Helping Ukraine Is Forcing The United States To Produce More Weapons – OpEd


By Rebeccah L. Heinrichs

Since the Cold War, the United States’ manufacturing base has atrophied severely. Then Russia’s war against Ukraine laid bare America’s need to reinvest in its defense industrial base.

Because of the need for the US to deliver weapons to vulnerable allies, Congress now has to purchase weapons quickly, as well as more responsibly and cost-effectively. These changes will improve the US military’s ability to deter a major power war.

The numbers do not lie. Douglas R. Bush, the assistant secretary of the Army for acquisition, logistics, and technology, said that the US is currently producing 24,000 artillery rounds per month and is on track to produce more than 80,000 rounds per month next year.

And according to William LaPlante, the under secretary of defense for acquisition and sustainment, the United States could make 100,000 shells per month by 2025, but only if Congress passes a supplemental.

Below are several more highlights that show how supporting Ukraine is pushing the American defense industrial base to produce high quantities of weapons in a short amount of time.

Camden, Arkansas. Arkansans employed by Lockheed Martin are preparing to boost production of the High Mobility Artillery Rocket System (HIMARS) from 48 to 96 units per year. HIMARS’s success in Ukraine’s fall 2022 counteroffensive has inspired America’s allies to increase their purchases. Poland, for example, finalized a deal to purchase 18 new HIMARS units in February 2023.

Lima, Ohio. Ohioans employed by General Dynamics refurbish and upgrade Abrams tanks to send to Ukrainians. The Lima plant built 15–20 armored vehicles per month prior to the war in Ukraine but can now double that number to meet orders. On top of the 31 Abrams slated for Ukraine, General Dynamics is preparing to build an updated version of the tank for export to Poland and other allies.

Troy, Alabama. Alabamians produce Javelins. The Alabama facility that produces Javelin anti-tank guided missiles announced in May 2022 that it would increase production from 2,100 units per year to 3,960 by 2026. American producers have also agreed to allow the systems to be produced outside of the US to meet global demand.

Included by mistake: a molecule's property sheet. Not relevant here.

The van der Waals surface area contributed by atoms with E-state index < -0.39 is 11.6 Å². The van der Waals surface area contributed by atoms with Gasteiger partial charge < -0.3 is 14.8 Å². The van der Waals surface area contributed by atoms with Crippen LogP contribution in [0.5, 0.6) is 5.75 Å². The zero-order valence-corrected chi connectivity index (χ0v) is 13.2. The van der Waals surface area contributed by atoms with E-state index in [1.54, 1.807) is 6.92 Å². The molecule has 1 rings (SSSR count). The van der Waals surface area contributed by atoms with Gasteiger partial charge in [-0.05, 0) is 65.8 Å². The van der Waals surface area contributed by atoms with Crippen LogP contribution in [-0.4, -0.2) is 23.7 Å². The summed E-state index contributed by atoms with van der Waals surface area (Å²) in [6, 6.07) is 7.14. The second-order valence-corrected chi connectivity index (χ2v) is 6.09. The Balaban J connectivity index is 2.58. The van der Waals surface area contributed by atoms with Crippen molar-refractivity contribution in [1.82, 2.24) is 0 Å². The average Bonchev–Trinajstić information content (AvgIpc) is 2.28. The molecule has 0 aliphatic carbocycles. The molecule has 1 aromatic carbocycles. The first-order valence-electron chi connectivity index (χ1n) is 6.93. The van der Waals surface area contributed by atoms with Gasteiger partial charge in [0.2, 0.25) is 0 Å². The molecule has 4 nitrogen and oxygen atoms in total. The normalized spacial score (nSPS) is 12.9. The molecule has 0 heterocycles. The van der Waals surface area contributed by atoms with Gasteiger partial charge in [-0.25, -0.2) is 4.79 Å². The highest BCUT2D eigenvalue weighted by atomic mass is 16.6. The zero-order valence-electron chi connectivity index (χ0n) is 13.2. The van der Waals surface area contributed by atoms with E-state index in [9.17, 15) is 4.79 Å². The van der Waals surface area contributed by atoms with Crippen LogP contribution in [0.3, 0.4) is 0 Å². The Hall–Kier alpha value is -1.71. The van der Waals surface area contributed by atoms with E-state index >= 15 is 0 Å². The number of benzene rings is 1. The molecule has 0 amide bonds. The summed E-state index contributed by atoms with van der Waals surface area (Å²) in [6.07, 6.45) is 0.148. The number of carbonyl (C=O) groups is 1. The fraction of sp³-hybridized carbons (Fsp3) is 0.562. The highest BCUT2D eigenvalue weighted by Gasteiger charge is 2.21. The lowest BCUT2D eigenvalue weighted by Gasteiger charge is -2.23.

Tucson, Arizona. Arizonans manufacture the Stingers. After providing Ukraine about 1,500 Stinger shoulder-fire anti-aircraft missiles by January 2023, the US Army expects to increase production to 60 a month by 2025—up 50 percent from the current rate. The ramp-up comes amid growing demand for the missile after it played a vital role in repelling Russia’s attack on Kyiv at the outset of the war.

Middletown, Iowa. The Iowa Army Ammunition Plant, which packs 155mm artillery shells with explosives, is slated to receive $1.2 billion in upgrades over the next two years thanks to US support for Ukraine’s defense. It plans to expand its current workforce of over 800 people because of the additional demand. The plant now produces around 22,000 shells per month, roughly twice what it produced at the beginning of 2022. 

Scranton, Pennsylvania. Pennsylvanians are producing artillery shells. The steel bodies for the crucial 155mm artillery shells are produced in General Dynamics facilities in Scranton, Pennsylvania, and nearby Wilkes-Barre. The US has set a goal to produce 100,000 shells per month by 2025. To achieve this, the Scranton facility has received $120 million in modernization plans as the Army seeks to open a new production line in the plant by 2025. 

  • About the author: Rebeccah L. Heinrichs is a Hudson Institute Senior Fellow and Director, Keystone Defense Initiative
  • Source: This article was published by the Hudson Institute

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